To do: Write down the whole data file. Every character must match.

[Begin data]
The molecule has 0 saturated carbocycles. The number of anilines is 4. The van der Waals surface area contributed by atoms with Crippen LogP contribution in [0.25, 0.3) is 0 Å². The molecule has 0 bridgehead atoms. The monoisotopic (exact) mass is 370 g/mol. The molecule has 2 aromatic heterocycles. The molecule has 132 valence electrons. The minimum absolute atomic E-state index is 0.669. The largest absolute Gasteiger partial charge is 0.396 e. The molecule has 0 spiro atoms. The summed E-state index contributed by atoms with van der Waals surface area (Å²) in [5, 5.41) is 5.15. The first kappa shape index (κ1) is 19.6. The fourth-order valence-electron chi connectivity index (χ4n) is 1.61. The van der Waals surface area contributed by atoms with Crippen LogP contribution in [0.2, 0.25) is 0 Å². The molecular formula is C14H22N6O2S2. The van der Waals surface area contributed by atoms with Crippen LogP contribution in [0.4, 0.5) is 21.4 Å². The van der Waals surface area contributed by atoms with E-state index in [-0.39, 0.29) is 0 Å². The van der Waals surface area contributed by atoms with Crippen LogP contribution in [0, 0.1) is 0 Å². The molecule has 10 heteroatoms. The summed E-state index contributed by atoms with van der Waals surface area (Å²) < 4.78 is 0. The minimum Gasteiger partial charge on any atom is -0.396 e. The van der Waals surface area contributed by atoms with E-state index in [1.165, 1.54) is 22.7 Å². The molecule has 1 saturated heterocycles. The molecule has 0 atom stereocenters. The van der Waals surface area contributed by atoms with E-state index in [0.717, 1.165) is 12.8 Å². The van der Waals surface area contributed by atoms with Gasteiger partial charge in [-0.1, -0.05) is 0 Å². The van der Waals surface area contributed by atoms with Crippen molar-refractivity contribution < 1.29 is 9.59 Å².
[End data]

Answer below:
The molecule has 0 saturated carbocycles. The number of anilines is 4. The van der Waals surface area contributed by atoms with Crippen LogP contribution in [0.25, 0.3) is 0 Å². The molecule has 0 bridgehead atoms. The monoisotopic (exact) mass is 370 g/mol. The molecule has 2 aromatic heterocycles. The molecule has 132 valence electrons. The minimum absolute atomic E-state index is 0.669. The largest absolute Gasteiger partial charge is 0.396 e. The molecule has 0 spiro atoms. The summed E-state index contributed by atoms with van der Waals surface area (Å²) in [5, 5.41) is 5.15. The first kappa shape index (κ1) is 19.6. The fourth-order valence-electron chi connectivity index (χ4n) is 1.61. The van der Waals surface area contributed by atoms with Crippen LogP contribution in [0.2, 0.25) is 0 Å². The molecular formula is C14H22N6O2S2. The van der Waals surface area contributed by atoms with Crippen LogP contribution in [0.4, 0.5) is 21.4 Å². The van der Waals surface area contributed by atoms with E-state index in [-0.39, 0.29) is 0 Å². The van der Waals surface area contributed by atoms with Crippen LogP contribution in [0, 0.1) is 0 Å². The molecule has 10 heteroatoms. The summed E-state index contributed by atoms with van der Waals surface area (Å²) < 4.78 is 0. The minimum Gasteiger partial charge on any atom is -0.396 e. The van der Waals surface area contributed by atoms with E-state index in [1.165, 1.54) is 22.7 Å². The molecule has 1 saturated heterocycles. The molecule has 0 atom stereocenters. The van der Waals surface area contributed by atoms with E-state index in [0.717, 1.165) is 12.8 Å². The van der Waals surface area contributed by atoms with Gasteiger partial charge in [-0.1, -0.05) is 0 Å². The van der Waals surface area contributed by atoms with Crippen molar-refractivity contribution < 1.29 is 9.59 Å².